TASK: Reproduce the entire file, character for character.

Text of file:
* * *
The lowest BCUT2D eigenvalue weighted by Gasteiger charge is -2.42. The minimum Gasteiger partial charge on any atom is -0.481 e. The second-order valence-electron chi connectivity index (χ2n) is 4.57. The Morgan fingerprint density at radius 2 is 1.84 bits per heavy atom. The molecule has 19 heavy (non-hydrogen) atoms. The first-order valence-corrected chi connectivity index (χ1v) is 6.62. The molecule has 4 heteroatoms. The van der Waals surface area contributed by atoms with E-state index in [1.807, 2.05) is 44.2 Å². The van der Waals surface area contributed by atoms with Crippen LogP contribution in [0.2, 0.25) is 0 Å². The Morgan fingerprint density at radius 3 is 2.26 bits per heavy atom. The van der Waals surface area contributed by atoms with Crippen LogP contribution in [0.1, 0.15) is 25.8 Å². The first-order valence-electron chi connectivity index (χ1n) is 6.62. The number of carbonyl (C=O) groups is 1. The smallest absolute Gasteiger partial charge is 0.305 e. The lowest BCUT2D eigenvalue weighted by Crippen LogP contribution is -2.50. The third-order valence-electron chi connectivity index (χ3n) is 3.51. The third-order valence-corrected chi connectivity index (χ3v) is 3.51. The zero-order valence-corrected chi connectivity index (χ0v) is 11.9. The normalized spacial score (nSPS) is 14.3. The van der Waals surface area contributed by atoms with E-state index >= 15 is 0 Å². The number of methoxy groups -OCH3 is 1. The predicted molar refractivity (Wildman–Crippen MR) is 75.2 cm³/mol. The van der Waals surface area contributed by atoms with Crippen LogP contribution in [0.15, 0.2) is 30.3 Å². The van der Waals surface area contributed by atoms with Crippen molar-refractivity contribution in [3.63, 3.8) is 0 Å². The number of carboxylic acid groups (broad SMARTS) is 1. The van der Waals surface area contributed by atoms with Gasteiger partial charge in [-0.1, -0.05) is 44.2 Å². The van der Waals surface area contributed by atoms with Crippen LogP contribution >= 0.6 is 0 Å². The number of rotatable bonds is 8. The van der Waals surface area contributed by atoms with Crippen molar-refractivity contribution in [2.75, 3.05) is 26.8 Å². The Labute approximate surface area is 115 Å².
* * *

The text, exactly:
The lowest BCUT2D eigenvalue weighted by Gasteiger charge is -2.42. The minimum Gasteiger partial charge on any atom is -0.481 e. The second-order valence-electron chi connectivity index (χ2n) is 4.57. The Morgan fingerprint density at radius 2 is 1.84 bits per heavy atom. The molecule has 19 heavy (non-hydrogen) atoms. The first-order valence-corrected chi connectivity index (χ1v) is 6.62. The molecule has 4 heteroatoms. The van der Waals surface area contributed by atoms with E-state index in [1.807, 2.05) is 44.2 Å². The van der Waals surface area contributed by atoms with Crippen LogP contribution in [0.2, 0.25) is 0 Å². The Morgan fingerprint density at radius 3 is 2.26 bits per heavy atom. The van der Waals surface area contributed by atoms with Crippen LogP contribution in [0.1, 0.15) is 25.8 Å². The first-order valence-electron chi connectivity index (χ1n) is 6.62. The number of carbonyl (C=O) groups is 1. The smallest absolute Gasteiger partial charge is 0.305 e. The lowest BCUT2D eigenvalue weighted by Crippen LogP contribution is -2.50. The third-order valence-electron chi connectivity index (χ3n) is 3.51. The third-order valence-corrected chi connectivity index (χ3v) is 3.51. The zero-order valence-corrected chi connectivity index (χ0v) is 11.9. The normalized spacial score (nSPS) is 14.3. The van der Waals surface area contributed by atoms with E-state index >= 15 is 0 Å². The number of methoxy groups -OCH3 is 1. The predicted molar refractivity (Wildman–Crippen MR) is 75.2 cm³/mol. The van der Waals surface area contributed by atoms with Crippen LogP contribution in [0.15, 0.2) is 30.3 Å². The van der Waals surface area contributed by atoms with Crippen molar-refractivity contribution in [3.63, 3.8) is 0 Å². The number of carboxylic acid groups (broad SMARTS) is 1. The van der Waals surface area contributed by atoms with Gasteiger partial charge in [-0.1, -0.05) is 44.2 Å². The van der Waals surface area contributed by atoms with Crippen LogP contribution >= 0.6 is 0 Å². The number of rotatable bonds is 8. The van der Waals surface area contributed by atoms with Crippen molar-refractivity contribution in [2.75, 3.05) is 26.8 Å². The Labute approximate surface area is 115 Å².